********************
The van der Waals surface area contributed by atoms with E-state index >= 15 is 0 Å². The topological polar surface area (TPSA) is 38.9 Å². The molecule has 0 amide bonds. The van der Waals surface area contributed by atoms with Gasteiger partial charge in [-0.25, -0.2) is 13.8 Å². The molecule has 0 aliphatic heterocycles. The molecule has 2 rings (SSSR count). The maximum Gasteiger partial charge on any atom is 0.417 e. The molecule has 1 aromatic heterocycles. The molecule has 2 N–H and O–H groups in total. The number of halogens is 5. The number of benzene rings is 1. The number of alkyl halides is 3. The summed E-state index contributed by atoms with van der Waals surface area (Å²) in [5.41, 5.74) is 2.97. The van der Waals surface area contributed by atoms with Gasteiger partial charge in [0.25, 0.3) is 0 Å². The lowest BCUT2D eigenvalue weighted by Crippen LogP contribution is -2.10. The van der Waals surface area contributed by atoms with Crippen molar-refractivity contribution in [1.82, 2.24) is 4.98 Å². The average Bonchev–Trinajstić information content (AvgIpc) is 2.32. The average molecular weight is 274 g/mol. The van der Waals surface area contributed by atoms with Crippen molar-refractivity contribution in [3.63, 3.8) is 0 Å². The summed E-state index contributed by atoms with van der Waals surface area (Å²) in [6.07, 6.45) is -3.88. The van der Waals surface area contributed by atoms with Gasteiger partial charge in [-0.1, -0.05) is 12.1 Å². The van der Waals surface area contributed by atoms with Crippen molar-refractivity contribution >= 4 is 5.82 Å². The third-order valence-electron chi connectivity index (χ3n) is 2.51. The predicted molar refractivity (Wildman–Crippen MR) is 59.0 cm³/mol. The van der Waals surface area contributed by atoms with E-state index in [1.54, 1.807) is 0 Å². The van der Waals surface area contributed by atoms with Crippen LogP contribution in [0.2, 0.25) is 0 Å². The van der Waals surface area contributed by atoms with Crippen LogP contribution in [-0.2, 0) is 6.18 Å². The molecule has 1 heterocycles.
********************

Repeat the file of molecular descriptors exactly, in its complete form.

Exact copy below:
The van der Waals surface area contributed by atoms with E-state index >= 15 is 0 Å². The topological polar surface area (TPSA) is 38.9 Å². The molecule has 0 amide bonds. The van der Waals surface area contributed by atoms with Gasteiger partial charge in [-0.25, -0.2) is 13.8 Å². The molecule has 0 aliphatic heterocycles. The molecule has 2 rings (SSSR count). The maximum Gasteiger partial charge on any atom is 0.417 e. The molecule has 1 aromatic heterocycles. The molecule has 2 N–H and O–H groups in total. The number of halogens is 5. The number of benzene rings is 1. The number of alkyl halides is 3. The summed E-state index contributed by atoms with van der Waals surface area (Å²) in [5.41, 5.74) is 2.97. The van der Waals surface area contributed by atoms with Gasteiger partial charge in [0.25, 0.3) is 0 Å². The lowest BCUT2D eigenvalue weighted by Crippen LogP contribution is -2.10. The van der Waals surface area contributed by atoms with Crippen molar-refractivity contribution in [1.82, 2.24) is 4.98 Å². The average Bonchev–Trinajstić information content (AvgIpc) is 2.32. The average molecular weight is 274 g/mol. The van der Waals surface area contributed by atoms with Crippen molar-refractivity contribution in [3.63, 3.8) is 0 Å². The summed E-state index contributed by atoms with van der Waals surface area (Å²) in [6.07, 6.45) is -3.88. The van der Waals surface area contributed by atoms with Gasteiger partial charge in [-0.1, -0.05) is 12.1 Å². The van der Waals surface area contributed by atoms with Crippen molar-refractivity contribution >= 4 is 5.82 Å². The third-order valence-electron chi connectivity index (χ3n) is 2.51. The predicted molar refractivity (Wildman–Crippen MR) is 59.0 cm³/mol. The van der Waals surface area contributed by atoms with E-state index in [1.54, 1.807) is 0 Å². The van der Waals surface area contributed by atoms with Crippen LogP contribution in [0.2, 0.25) is 0 Å². The van der Waals surface area contributed by atoms with Crippen LogP contribution in [-0.2, 0) is 6.18 Å². The molecule has 1 heterocycles.